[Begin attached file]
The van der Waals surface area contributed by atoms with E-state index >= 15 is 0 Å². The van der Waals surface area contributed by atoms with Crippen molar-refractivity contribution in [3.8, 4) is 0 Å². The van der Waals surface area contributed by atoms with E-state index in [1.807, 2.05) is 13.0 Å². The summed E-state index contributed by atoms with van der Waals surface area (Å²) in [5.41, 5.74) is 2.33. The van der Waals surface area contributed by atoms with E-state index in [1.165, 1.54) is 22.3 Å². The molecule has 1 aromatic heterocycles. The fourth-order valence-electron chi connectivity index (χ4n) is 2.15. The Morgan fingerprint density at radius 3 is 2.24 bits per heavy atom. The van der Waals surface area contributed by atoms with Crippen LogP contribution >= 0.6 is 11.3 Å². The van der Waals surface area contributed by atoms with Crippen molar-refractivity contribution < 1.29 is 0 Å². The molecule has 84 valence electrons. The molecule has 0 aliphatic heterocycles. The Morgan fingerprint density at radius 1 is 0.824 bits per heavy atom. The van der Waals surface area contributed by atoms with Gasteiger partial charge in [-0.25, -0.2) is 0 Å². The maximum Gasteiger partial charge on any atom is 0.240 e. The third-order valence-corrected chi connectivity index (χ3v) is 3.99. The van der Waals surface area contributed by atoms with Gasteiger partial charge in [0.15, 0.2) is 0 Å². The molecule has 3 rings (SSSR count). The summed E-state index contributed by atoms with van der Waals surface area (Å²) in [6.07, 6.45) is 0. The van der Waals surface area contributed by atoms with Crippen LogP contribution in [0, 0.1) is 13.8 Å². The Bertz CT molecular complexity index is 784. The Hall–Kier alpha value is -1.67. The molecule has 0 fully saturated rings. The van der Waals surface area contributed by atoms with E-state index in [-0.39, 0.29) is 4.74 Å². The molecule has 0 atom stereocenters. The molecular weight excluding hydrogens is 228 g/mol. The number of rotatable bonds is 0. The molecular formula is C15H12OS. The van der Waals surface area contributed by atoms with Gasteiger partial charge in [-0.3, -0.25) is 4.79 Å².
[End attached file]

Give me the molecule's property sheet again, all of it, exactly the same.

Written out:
The van der Waals surface area contributed by atoms with E-state index >= 15 is 0 Å². The van der Waals surface area contributed by atoms with Crippen molar-refractivity contribution in [3.8, 4) is 0 Å². The van der Waals surface area contributed by atoms with E-state index in [1.807, 2.05) is 13.0 Å². The summed E-state index contributed by atoms with van der Waals surface area (Å²) in [5.41, 5.74) is 2.33. The van der Waals surface area contributed by atoms with E-state index in [1.165, 1.54) is 22.3 Å². The molecule has 1 aromatic heterocycles. The fourth-order valence-electron chi connectivity index (χ4n) is 2.15. The Morgan fingerprint density at radius 3 is 2.24 bits per heavy atom. The van der Waals surface area contributed by atoms with Crippen LogP contribution >= 0.6 is 11.3 Å². The van der Waals surface area contributed by atoms with Crippen molar-refractivity contribution < 1.29 is 0 Å². The molecule has 84 valence electrons. The molecule has 0 aliphatic heterocycles. The Morgan fingerprint density at radius 1 is 0.824 bits per heavy atom. The van der Waals surface area contributed by atoms with Gasteiger partial charge in [-0.25, -0.2) is 0 Å². The maximum Gasteiger partial charge on any atom is 0.240 e. The third-order valence-corrected chi connectivity index (χ3v) is 3.99. The van der Waals surface area contributed by atoms with Gasteiger partial charge in [0.15, 0.2) is 0 Å². The molecule has 3 rings (SSSR count). The summed E-state index contributed by atoms with van der Waals surface area (Å²) in [6.07, 6.45) is 0. The van der Waals surface area contributed by atoms with Crippen LogP contribution in [0, 0.1) is 13.8 Å². The Bertz CT molecular complexity index is 784. The Hall–Kier alpha value is -1.67. The molecule has 0 fully saturated rings. The van der Waals surface area contributed by atoms with E-state index in [-0.39, 0.29) is 4.74 Å². The molecule has 0 atom stereocenters. The molecular weight excluding hydrogens is 228 g/mol. The number of rotatable bonds is 0. The molecular formula is C15H12OS. The van der Waals surface area contributed by atoms with Gasteiger partial charge in [-0.3, -0.25) is 4.79 Å².